I have no idea who these people are. When I searched Wiki Commons for “Facebook,” I got pictures of gorgeous landscapes in Bejing and pictures like this, none of which made any sense whatsoever. Is this a Facebook conspiracy? to delete photos of itself on a public domain image repository? Is that a ridiculous thing to say? Not if you saw Facebook headquarters in Silicon Valley two weeks ago, like I did. I’m here to tell you: Facebook is creep city.
(Also, I can’t login to my public page, so all of these posts are going unseen unless you’re a PaperGirl subscriber. Could you drop a line to a fellow reader that I’m back and better than ever when it comes to typing? I’m trying to get the problem fixed, but as Facebook appears to have no actual customer service, this has been difficult.)
One of the stops on the road trip was Silicon Valley. Silicon Valley, as you may know, is not really a valley, just a region in the Bay Area where for every 9,000 startups there is one that makes it and the one that makes it makes billions of dollars, like Uber.
Facebook, too. Facebook’s headquarters are in Silicon Valley, and my friend and I thought it would be fun to check it out. Facebook affects our lives in significant ways; why not see where they make the profiles of all those donuts? We actually went to the Googleplex, first and rode around campus on Google bikes until someone caught on that we weren’t employees and we thought we’d better jam. Google was cool because we could actually bike around the campus a little, but unless you have a friend or family member to get you a visitor pass, you should probably skip a trip there. You can’t go anywhere you would really want go, like Sergei Brin’s helipad.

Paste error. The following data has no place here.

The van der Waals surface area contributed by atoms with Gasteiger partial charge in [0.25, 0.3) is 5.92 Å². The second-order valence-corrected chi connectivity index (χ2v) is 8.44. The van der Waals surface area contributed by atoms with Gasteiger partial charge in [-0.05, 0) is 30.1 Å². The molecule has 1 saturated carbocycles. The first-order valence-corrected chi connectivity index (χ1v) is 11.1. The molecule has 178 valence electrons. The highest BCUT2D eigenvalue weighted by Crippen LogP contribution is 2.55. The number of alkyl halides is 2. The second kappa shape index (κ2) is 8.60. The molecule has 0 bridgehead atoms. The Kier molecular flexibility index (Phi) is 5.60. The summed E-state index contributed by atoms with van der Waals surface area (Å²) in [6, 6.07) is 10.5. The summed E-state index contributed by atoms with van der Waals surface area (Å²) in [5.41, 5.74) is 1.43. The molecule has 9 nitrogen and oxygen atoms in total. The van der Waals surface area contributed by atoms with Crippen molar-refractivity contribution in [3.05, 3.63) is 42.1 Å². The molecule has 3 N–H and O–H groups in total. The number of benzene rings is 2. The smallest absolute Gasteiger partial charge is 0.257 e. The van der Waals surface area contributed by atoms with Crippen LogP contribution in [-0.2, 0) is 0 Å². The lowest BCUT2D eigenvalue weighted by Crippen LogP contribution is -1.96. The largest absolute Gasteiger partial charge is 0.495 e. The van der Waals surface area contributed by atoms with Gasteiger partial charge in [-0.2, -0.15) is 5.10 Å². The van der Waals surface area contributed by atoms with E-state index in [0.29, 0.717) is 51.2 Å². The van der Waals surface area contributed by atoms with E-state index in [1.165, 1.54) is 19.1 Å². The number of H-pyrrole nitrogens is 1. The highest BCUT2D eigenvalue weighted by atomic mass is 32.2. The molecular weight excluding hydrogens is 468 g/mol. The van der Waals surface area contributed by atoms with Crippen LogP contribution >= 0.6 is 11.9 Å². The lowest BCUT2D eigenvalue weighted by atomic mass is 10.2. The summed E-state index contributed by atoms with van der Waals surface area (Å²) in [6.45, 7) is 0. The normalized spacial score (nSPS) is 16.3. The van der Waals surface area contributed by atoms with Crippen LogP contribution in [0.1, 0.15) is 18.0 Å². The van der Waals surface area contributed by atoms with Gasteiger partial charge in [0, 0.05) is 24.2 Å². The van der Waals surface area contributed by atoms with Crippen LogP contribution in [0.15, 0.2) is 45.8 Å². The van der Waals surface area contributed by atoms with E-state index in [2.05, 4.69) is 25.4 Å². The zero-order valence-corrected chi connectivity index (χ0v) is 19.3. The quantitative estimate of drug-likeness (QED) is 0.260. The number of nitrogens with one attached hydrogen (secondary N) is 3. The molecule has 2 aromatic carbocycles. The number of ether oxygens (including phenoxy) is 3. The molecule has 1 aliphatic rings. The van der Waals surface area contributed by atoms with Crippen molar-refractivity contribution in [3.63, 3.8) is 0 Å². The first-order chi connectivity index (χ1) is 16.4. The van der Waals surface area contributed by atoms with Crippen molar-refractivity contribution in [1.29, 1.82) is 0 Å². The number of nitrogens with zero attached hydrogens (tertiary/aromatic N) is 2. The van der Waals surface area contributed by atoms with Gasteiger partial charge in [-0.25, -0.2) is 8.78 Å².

Then it was onto Facebook headquarters and I’m here to tell you: never go there. Never go there not just because you can’t get in but because it’s terrifying. The building, first of all, is chillingly nondescript, all smooth walls and smallish windows. Is it a privately funded medical laboratory that tests things (read: brains)? perhaps a Quantico’s satellite building? Maybe it’s where they make the big red buttons folks push when they detonate atomic bomb. Someone has to make those things.
People were milling about outside, snapping pictures and generally clogging the walkway to the door and when they got to the door, they turned around immediately and clogged their way back. Because no one gets into Facebook. No one can enter the vestibule, so no one can enter the lobby — not even for the bathroom, which I know because I asked. I could’ve whipped out the “I Can’t Wait” card I carry from the Crohn’s & Colitis Foundation that allows me to use a bathroom pretty much anywhere (i.e., the Gap) if I really need to. It’s great fun to watch a snide salesgirl go from, “Sorry, there are no public bathrooms,” to a panicked, “Oh, sure, yeah, come with me” change of heart.
Anyway, Claus and I saw this “visit” was going nowhere, so we made our way past the security guys to the parking lot. I swear, there was a small fleet of camouflaged golf carts at the side of the building where our car was. Camo. Because Silicon Valley (and the Facebook campus) has a lot of tree lines. Look, I realize Facebook and Google aren’t there to entertain tourists; these are places of business. But the citadel thing left a nasty taste in our mouths.
Surely, there will one day be a Facebook theme park with a Zuckerberg Zipper rollercoaster and an I Like This Castle; when that happens, the tourists can get their Facebook photos at Facebook, something that would be so popular I’m surprised Facebook hasn’t done it, yet. Until then, I’m Mary Fons, reporting: Facebook is watching you, but you can’t look.